“Artificial turf, therefore, is merely the next most obvious step. Now that we greet it with a shrug and a flop, designers need to push things further, finding solutions that aren’t replacements for everything that a lawn does, but for the many individual programs it has been forced to do.” – Alexandra Lange
Recently, Alexandra Lange published an opinion piece, There’s still one more park taboo to be broken at Dezeen that reviewed the role of lawn and in recent times the acceptance that artificial turf has gained in replacing the traditional lawn. Lange, cites various examples where Artificial turf has been used including the new rooftop at the Metropolitan Museum of Art by landscape architect Gunther Vogt and Pier 2 at Brooklyn Bridge Park by Michael Van Valkenburgh Associates.
Artificial grass has its place in high-impact high use areas such as sports fields and parks with a high usage rates such as in New York. However, using artificial grass on rooftops and in urban areas increases hardscape areas thus increasing the temperature of the buildings and cities. Artificial grass can reach 200°F (93.3°C) on a 98°F(36.6°C) day (1) thus adding to a cities heat island effect. Artificial grass creates an ecological dead zone with a microclimate that increases a cities heat island effect, storm water load, and reduces the green ratio and ecological footprint of the city.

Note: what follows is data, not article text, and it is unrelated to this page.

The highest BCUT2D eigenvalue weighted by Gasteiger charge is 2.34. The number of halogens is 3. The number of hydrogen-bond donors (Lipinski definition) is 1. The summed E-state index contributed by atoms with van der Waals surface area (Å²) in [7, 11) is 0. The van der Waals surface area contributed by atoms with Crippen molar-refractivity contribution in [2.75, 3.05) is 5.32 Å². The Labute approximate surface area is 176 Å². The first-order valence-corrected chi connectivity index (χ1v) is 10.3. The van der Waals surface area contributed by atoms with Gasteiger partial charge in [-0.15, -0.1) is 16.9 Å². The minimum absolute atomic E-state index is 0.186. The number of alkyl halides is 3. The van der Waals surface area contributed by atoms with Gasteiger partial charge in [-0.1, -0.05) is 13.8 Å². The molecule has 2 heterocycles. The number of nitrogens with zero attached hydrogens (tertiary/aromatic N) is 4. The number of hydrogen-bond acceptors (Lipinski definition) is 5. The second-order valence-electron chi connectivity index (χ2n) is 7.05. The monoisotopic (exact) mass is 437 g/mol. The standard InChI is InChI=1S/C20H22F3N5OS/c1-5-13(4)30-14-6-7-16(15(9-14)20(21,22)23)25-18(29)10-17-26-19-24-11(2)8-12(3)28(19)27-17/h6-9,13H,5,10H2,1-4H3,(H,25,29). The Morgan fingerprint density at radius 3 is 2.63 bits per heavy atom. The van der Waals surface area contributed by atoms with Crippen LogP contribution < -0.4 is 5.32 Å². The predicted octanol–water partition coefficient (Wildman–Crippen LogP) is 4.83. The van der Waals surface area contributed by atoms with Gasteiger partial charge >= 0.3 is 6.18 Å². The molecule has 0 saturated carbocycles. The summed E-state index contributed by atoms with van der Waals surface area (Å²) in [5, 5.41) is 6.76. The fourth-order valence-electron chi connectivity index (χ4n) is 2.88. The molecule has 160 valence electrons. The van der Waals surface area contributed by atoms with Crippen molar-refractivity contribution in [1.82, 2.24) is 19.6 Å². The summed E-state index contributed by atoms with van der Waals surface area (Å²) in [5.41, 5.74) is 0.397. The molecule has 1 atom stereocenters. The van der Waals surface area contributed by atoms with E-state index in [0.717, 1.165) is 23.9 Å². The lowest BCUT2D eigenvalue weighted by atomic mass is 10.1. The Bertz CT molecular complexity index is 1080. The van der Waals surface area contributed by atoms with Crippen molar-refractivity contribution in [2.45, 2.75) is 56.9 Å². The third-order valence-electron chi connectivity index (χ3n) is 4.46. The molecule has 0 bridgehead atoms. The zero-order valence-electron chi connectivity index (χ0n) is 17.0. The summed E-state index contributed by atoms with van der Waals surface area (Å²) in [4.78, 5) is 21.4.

With an ever increasing reduction in green space (public & private) as cities densify and a push by local governments to reduce maintenance and irrigation costs, it seems that artificial grass has become the easy alternative for urban environments. Also artificial grass is gaining acceptance as homeowners are time-poor and unwilling to spend the time maintaining their gardens. As landscape architects we should be providing alternatives to public and private landowners such as mowing regimes, technological aids (reinforced grass), meadows, crops (canola, flowers, etc).
We also need to change perceptions that brown muddy areas are natural and that nature is not one continuous green carpet spread out across the landscape. Muddy patches add to the experience of the park, where children can enjoy playing in mud or finding a worm, frog or other animal living in a temporary lawn quagmire. Landscape architects need to change these unrealistic cultural expectations of the perfect green lawn which are beyond their due date.
As Lange states “Drought, flood, a half-million visitors or a very large family: all are good reasons to seek an alternative to blades of grass. It seems clear that designers and architects must engage with alternatives.“ The lawn is a living cultural artifact that continues to plague cities with high environmental and maintenance costs. As landscape architects we need to work to find alternative solutions in partnership with cities, landowners, developers and the public. We need test, evaluate and provide alternatives to reduce areas of lawn and artificial turf.
Image Credits |
Century Park, Shanghai | Image Credit Damian Holmes